Part 3: Caveats of my Covid plan.

MY PHASE 1: Starting now, passing legislation similar to that of S. Korea, which gave the government authority to collect mobile phone, credit card, and other data from those who test positive to reconstruct their recent whereabouts. That information, stripped of personal identifiers, is shared on social media apps that allow others to determine whether they may have crossed paths with an infected person. This is necessary, since we are so far behind S. Korea in our capabilities to test and trace, and our understanding of how a respiratory virus spreads. Pass such legislation immediately, then institute a 14-day “hard lockdown” of any city or town with any known infected persons I believe would better serve our populace, even starting now, than what we are doing now. In addition, prolong the current rules of closing “non-essential” businesses and group activities, and required wearing of masks of the asymptomatic (protection for others rather than the wearer) for 14 days!

Caveats: Could the US and all the state governments actually agree on and pass legislation similar to that of S. Korea? How long would that take? Would Americans accept such measures? What I am calling a “hard lockdown” means NO travel (other than essential commercial distribution) allowed by any means to or from any city or town with documented cases for 14 days. How could travel be prevented? How can closures and mask wearing be enforced? If after the 14 day hard lockdown, cases start to increase in a specific city or town, will the people accept a new 14 day period, after their brief taste of freedom and raised expectations? Before I answer those questions, I want to give some examples of the dynamic between virtue and freedom.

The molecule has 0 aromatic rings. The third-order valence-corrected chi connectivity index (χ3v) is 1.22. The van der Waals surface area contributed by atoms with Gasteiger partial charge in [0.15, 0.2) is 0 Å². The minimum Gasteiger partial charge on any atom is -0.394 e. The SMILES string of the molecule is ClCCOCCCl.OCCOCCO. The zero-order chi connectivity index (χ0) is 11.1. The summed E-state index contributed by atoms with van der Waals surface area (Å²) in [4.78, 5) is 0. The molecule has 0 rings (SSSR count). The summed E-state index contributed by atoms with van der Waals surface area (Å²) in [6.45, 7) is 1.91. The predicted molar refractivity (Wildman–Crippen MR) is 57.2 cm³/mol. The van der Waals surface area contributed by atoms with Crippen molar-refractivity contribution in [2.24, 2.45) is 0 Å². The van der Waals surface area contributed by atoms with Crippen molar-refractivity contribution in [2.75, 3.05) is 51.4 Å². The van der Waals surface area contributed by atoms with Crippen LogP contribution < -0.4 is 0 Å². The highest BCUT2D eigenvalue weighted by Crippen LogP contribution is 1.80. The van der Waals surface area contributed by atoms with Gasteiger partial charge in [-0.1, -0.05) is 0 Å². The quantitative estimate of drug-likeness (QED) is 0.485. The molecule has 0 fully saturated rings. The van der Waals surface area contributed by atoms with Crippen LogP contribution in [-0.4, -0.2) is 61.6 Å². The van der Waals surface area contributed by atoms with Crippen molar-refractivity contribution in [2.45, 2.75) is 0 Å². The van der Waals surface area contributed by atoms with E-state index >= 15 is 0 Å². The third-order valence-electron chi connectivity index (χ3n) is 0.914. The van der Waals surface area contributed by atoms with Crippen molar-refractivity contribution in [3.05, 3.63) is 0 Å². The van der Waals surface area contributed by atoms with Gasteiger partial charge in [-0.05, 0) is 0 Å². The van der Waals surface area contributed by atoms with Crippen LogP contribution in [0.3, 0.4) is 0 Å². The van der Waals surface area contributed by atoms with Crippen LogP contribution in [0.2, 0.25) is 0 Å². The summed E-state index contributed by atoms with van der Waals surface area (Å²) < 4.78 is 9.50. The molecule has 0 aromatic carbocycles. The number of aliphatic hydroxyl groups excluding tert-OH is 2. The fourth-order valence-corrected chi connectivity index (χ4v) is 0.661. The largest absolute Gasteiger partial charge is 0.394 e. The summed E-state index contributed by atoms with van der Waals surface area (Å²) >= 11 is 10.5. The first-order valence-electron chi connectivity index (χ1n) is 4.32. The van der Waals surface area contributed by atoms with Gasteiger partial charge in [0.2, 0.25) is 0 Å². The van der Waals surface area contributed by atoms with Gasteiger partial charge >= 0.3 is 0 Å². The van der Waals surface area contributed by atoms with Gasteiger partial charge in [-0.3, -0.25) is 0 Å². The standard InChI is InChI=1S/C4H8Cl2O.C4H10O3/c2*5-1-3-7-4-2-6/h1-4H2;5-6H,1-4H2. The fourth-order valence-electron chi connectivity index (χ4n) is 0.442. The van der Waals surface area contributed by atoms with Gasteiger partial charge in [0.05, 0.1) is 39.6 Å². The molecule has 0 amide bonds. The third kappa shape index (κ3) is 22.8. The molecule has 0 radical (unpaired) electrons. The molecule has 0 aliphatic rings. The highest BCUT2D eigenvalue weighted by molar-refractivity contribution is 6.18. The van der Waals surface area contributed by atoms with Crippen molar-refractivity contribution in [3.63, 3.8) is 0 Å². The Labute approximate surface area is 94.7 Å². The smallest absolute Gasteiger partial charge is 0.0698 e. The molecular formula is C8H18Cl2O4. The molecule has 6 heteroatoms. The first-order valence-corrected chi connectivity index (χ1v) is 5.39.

Takimag.com: In the Athenian democracy, virtue trumped freedom, according to Plato, especially as the democratic mob had put his mentor Socrates to death. Today, in the name of freedom, dour, self-appointed social justice warriors who cannot conjugate a verb correctly have shut down free speech in Western universities. In the name of freedom, Democrats in the U.S. Congress tried to hold up the stimulus bill in order to extort funds for “national minorities and gender pay equities.” In the name of freedom of expression, CNN complained that the presidential task force against the virus lacked diversity. Nancy Pelosi demanded special LGBTQ provisions in Trump’s $2 trillion package, delaying it’s passage. The impeachment farce was a deadly distraction just at the time early action needed to be taken on Covid-19. Joe Biden called Trump a racist three weeks ago for banning flights from China. NBC invited the billionaire hedge funder Bill Ackman to tearfully predict that “Hell is coming,” while having shorted the market the day before and cashing in a cool 2.6 billion greenbacks. (Under normal conditions that would merit jail, but people’s minds are elsewhere.) In fact it’s a depravity of freedom that has large parts of the world’s media praise the communist regime for coming clean in mid-February, rather than late December. And it is a bigger depravity to condemn those who point the finger at the Chinese as racists. And then one has virtue, like the hundreds of thousands of volunteers against the virus, the thousands upon thousands of front-line defenders who risk their lives daily, and of course the Germans giving the rest of Europe ventilators and a chance to survive.